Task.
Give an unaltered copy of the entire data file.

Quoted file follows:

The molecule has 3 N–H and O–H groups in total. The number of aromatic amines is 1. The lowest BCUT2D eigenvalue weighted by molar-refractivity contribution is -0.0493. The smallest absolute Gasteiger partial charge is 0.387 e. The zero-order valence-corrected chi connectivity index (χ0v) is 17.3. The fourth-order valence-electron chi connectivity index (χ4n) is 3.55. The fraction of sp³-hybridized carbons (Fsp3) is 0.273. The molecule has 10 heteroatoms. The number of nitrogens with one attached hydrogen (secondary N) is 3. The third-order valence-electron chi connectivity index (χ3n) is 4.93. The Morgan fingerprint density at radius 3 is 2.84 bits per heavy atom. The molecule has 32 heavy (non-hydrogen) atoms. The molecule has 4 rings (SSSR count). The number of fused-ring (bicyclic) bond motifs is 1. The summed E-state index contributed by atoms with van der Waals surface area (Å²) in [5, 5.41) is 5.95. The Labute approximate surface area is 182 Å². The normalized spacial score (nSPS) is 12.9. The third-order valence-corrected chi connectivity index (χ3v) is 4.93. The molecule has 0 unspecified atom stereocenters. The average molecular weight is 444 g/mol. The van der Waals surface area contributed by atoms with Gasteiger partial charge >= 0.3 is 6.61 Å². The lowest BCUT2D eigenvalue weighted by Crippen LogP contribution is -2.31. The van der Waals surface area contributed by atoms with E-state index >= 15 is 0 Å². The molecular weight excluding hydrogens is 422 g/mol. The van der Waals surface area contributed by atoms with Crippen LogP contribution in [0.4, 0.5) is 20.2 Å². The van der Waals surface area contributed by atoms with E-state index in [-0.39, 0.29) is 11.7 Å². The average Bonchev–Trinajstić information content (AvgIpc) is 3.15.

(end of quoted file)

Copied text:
The molecule has 3 N–H and O–H groups in total. The number of aromatic amines is 1. The lowest BCUT2D eigenvalue weighted by molar-refractivity contribution is -0.0493. The smallest absolute Gasteiger partial charge is 0.387 e. The zero-order valence-corrected chi connectivity index (χ0v) is 17.3. The fourth-order valence-electron chi connectivity index (χ4n) is 3.55. The fraction of sp³-hybridized carbons (Fsp3) is 0.273. The molecule has 10 heteroatoms. The number of nitrogens with one attached hydrogen (secondary N) is 3. The third-order valence-electron chi connectivity index (χ3n) is 4.93. The Morgan fingerprint density at radius 3 is 2.84 bits per heavy atom. The molecule has 32 heavy (non-hydrogen) atoms. The molecule has 4 rings (SSSR count). The number of fused-ring (bicyclic) bond motifs is 1. The summed E-state index contributed by atoms with van der Waals surface area (Å²) in [5, 5.41) is 5.95. The Labute approximate surface area is 182 Å². The normalized spacial score (nSPS) is 12.9. The third-order valence-corrected chi connectivity index (χ3v) is 4.93. The molecule has 0 unspecified atom stereocenters. The average molecular weight is 444 g/mol. The van der Waals surface area contributed by atoms with Gasteiger partial charge >= 0.3 is 6.61 Å². The lowest BCUT2D eigenvalue weighted by Crippen LogP contribution is -2.31. The van der Waals surface area contributed by atoms with E-state index >= 15 is 0 Å². The molecular weight excluding hydrogens is 422 g/mol. The van der Waals surface area contributed by atoms with Crippen LogP contribution in [0.4, 0.5) is 20.2 Å². The van der Waals surface area contributed by atoms with E-state index in [-0.39, 0.29) is 11.7 Å². The average Bonchev–Trinajstić information content (AvgIpc) is 3.15.